In order to be appealable, the order must be: (1) a final order, Pa.R.A.P. 341-42; (2) an interlocutory order appealable by right or permission, 42 Pa.C.S. § 702(a)-(b); Pa.R.A.P. 311-12;[4] or (3) a collateral order, Pa.R.A.P. 313.

         A. Appealability Pursuant to Final Order Doctrine

         We begin our analysis with the first category: final orders. "Pennsylvania's Rules of Appellate Procedure place great importance on the concept of 'final orders' to establish jurisdiction to hear an appeal." Commonwealth v. Culsoir, 209 A.3d 433, 435 (Pa. Super. 2019). The purpose of the rule regarding final orders is to avoid "piecemeal appeals" and "protracted litigation." Commonwealth v. Bowers, 185 A.3d 358, 362 (Pa. Super. 2018). It "maintains distinctions between trial and appellate review, respects the traditional role of the trial judge, and promotes formality, completeness, and efficiency." Shearer v. Hafer, 177 A.3d 850, 855-56 (Pa. 2018). It also represents a determination that "the cost of a wrong decision by a trial judge is typically outweighed by either the benefit of uninterrupted trial proceedings or the assurance that the issue is adequately reviewable through alternatives to an immediate appeal." Id. (citing Michael E. Harriss, Rebutting the Roberts Court: Reinventing the Collateral Order Doctrine Through Judicial Decision-Making, 91 Wash. U. L. Rev. 721, 725 (2014)).

         Generally, a final order is any order that disposes of all claims and all parties. Pa.R.A.P. 341(b). Based upon the two-step procedure contemplated by the Juvenile Act for declaring a child dependent (i.e., an adjudication followed by a disposition, see 42 Pa.C.S. § 6341(c)), this Court has held that it is the dispositional order following a dependency adjudication that is a final appealable order. In Interest of C.A.M., 399 A.2d 786 (Pa. Super. 1979).

         Unlike other types of cases, dependency matters do not end following a child's disposition. See In re Tameka M., 534 A.2d 782, 784 (Pa. Super. 1987) (en banc) (discussing unique ongoing nature of dependency matters), aff'd, 580 A.2d 750, 752 (Pa. 1990) (approving of the Superior Court's recognition of the juvenile court's "continuing plenary jurisdiction in dependency cases under 42 Pa.C.S.[] § 6351"). The juvenile court is statutorily required to review the case periodically[5] and issue orders relating to a variety of issues.[6] 42 Pa.C.S. § 6351(e)(3), (f)-(g). The purpose of the periodic review hearings is to "determin[e] or review[] the permanency plan of the child, the date by which the goal of permanency for the child might be achieved[, ] and whether placement continues to be best suited to the safety, protection and physical, mental and moral welfare of the child." 42 Pa.C.S. § 6351(e)(1). In many cases, it may be months or years after the dependency disposition before the Juvenile Court has occasion to enter an order that truly disposes of all claims and all parties, such as by return to parents and the cessation of dependency, termination of parental rights and adoption of the child, transfer of custody to family or kin, or a child's aging out of the system.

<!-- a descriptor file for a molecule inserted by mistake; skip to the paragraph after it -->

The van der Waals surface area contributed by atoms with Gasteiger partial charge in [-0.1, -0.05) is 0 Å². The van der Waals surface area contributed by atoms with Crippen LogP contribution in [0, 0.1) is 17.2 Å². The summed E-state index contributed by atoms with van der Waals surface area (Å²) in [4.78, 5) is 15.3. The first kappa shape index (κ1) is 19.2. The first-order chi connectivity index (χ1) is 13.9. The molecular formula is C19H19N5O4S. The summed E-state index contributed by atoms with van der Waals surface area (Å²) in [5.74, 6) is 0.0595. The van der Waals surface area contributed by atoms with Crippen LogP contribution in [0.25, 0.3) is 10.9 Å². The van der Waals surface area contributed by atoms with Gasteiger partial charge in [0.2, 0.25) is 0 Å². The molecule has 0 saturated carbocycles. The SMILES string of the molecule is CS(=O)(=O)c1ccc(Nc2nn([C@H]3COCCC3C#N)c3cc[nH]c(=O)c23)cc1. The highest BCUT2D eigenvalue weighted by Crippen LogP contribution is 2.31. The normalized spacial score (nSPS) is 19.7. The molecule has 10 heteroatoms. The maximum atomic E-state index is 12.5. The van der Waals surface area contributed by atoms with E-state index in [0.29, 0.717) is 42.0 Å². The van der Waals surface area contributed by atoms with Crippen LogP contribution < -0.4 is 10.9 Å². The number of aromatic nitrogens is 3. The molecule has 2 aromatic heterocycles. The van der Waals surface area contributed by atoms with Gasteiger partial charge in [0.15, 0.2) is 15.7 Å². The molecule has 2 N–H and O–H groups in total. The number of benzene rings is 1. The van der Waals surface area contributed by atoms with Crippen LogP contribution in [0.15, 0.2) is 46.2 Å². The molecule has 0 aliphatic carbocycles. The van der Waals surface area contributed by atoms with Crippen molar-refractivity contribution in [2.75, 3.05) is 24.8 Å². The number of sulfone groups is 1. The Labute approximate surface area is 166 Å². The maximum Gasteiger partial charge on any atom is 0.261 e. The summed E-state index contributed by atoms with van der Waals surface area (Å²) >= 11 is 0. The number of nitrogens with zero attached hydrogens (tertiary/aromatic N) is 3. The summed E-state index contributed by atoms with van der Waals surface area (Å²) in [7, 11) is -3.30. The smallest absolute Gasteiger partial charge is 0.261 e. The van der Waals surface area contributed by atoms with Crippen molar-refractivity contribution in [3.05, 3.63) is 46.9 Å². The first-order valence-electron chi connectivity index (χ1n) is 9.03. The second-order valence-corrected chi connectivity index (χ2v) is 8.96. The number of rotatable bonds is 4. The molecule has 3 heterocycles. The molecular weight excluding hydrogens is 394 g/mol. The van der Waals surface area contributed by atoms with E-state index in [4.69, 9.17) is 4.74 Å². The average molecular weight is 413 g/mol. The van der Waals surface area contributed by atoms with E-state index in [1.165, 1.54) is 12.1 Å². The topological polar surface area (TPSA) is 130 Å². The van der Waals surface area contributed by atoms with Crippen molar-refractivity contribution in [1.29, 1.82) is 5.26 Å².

Therefore, due to dependency's unique nature, the fact that further proceedings are contemplated is not dispositive of the finality of the order. In the Interest of J.L., A.3d, 2019 WL 3295100, at 3 n.1 (Pa. Super. 2019). In the dependency context, the court "must examine the practical consequences of the order to determine if the party challenging it has effectively been put out of court." In re Interest of M.B., 565 A.2d 804, 806 (Pa. Super. 1989). Thus, "this court acknowledges certain crucial points of finality when review is appropriate despite the fact that such determinations may later be modified by the trial court after further statutorily[-]mandated review hearings are held." Id. at 808. Specifically, our Supreme Court has held that an "order granting or denying a status change, as well as an order terminating or preserving parental rights, [7] shall be deemed final when entered." In re H.S.W.C.-B., 836 A.2d 908, 911 (Pa. 2003). This helps ensure that orders that improperly prolong the status quo and harm children's needs and welfare are not shielded from independent review permanently. Id.

         The orders at issue in H.S.W.C.-B. denied a child welfare agency's petitions to terminate parental rights and to change the permanency goal to adoption. This Court had quashed the agency's appeal because the order denying the petitions maintained the status quo. The Supreme Court rejected the holding of our Court, reasoning that "[m]aintaining the status quo could put the needs and welfare of a child at risk" because if the same trial judge repeatedly and erroneously denies requests to change the permanency goal, the "improper order" would always be shielded from appellate review. Id. at 910-11. The Court further reasoned that